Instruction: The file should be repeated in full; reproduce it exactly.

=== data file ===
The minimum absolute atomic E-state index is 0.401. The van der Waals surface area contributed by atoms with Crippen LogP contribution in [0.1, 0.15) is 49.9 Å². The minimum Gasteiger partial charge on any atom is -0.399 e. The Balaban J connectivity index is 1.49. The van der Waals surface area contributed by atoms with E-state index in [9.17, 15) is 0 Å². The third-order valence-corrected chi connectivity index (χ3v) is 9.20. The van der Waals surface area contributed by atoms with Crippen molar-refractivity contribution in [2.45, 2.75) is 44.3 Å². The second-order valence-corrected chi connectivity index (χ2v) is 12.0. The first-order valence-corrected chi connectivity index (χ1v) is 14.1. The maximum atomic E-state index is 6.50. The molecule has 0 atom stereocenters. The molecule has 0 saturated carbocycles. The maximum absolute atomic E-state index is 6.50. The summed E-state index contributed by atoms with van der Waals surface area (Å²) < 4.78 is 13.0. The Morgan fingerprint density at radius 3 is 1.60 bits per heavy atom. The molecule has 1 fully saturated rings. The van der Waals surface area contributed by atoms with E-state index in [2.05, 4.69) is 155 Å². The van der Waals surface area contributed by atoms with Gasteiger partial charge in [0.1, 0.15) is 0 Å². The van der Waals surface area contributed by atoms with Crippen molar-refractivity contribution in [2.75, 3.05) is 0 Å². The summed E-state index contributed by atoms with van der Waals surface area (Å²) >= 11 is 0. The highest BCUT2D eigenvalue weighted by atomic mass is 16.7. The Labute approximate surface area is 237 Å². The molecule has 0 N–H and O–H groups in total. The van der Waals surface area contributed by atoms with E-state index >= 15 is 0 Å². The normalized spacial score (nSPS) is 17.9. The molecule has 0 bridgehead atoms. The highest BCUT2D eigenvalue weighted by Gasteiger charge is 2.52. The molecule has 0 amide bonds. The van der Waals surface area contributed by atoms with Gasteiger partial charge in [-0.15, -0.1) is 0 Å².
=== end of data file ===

The minimum absolute atomic E-state index is 0.401. The van der Waals surface area contributed by atoms with Crippen LogP contribution in [0.1, 0.15) is 49.9 Å². The minimum Gasteiger partial charge on any atom is -0.399 e. The Balaban J connectivity index is 1.49. The van der Waals surface area contributed by atoms with E-state index in [9.17, 15) is 0 Å². The third-order valence-corrected chi connectivity index (χ3v) is 9.20. The van der Waals surface area contributed by atoms with Crippen molar-refractivity contribution in [2.45, 2.75) is 44.3 Å². The second-order valence-corrected chi connectivity index (χ2v) is 12.0. The first-order valence-corrected chi connectivity index (χ1v) is 14.1. The maximum atomic E-state index is 6.50. The molecule has 0 atom stereocenters. The molecule has 0 saturated carbocycles. The maximum absolute atomic E-state index is 6.50. The summed E-state index contributed by atoms with van der Waals surface area (Å²) < 4.78 is 13.0. The Morgan fingerprint density at radius 3 is 1.60 bits per heavy atom. The molecule has 1 fully saturated rings. The van der Waals surface area contributed by atoms with E-state index in [2.05, 4.69) is 155 Å². The van der Waals surface area contributed by atoms with Gasteiger partial charge in [0.1, 0.15) is 0 Å². The van der Waals surface area contributed by atoms with Crippen molar-refractivity contribution in [2.75, 3.05) is 0 Å². The summed E-state index contributed by atoms with van der Waals surface area (Å²) >= 11 is 0. The highest BCUT2D eigenvalue weighted by atomic mass is 16.7. The Labute approximate surface area is 237 Å². The molecule has 0 N–H and O–H groups in total. The van der Waals surface area contributed by atoms with E-state index >= 15 is 0 Å². The normalized spacial score (nSPS) is 17.9. The molecule has 0 bridgehead atoms. The highest BCUT2D eigenvalue weighted by Gasteiger charge is 2.52. The molecule has 0 amide bonds. The van der Waals surface area contributed by atoms with Gasteiger partial charge in [-0.15, -0.1) is 0 Å².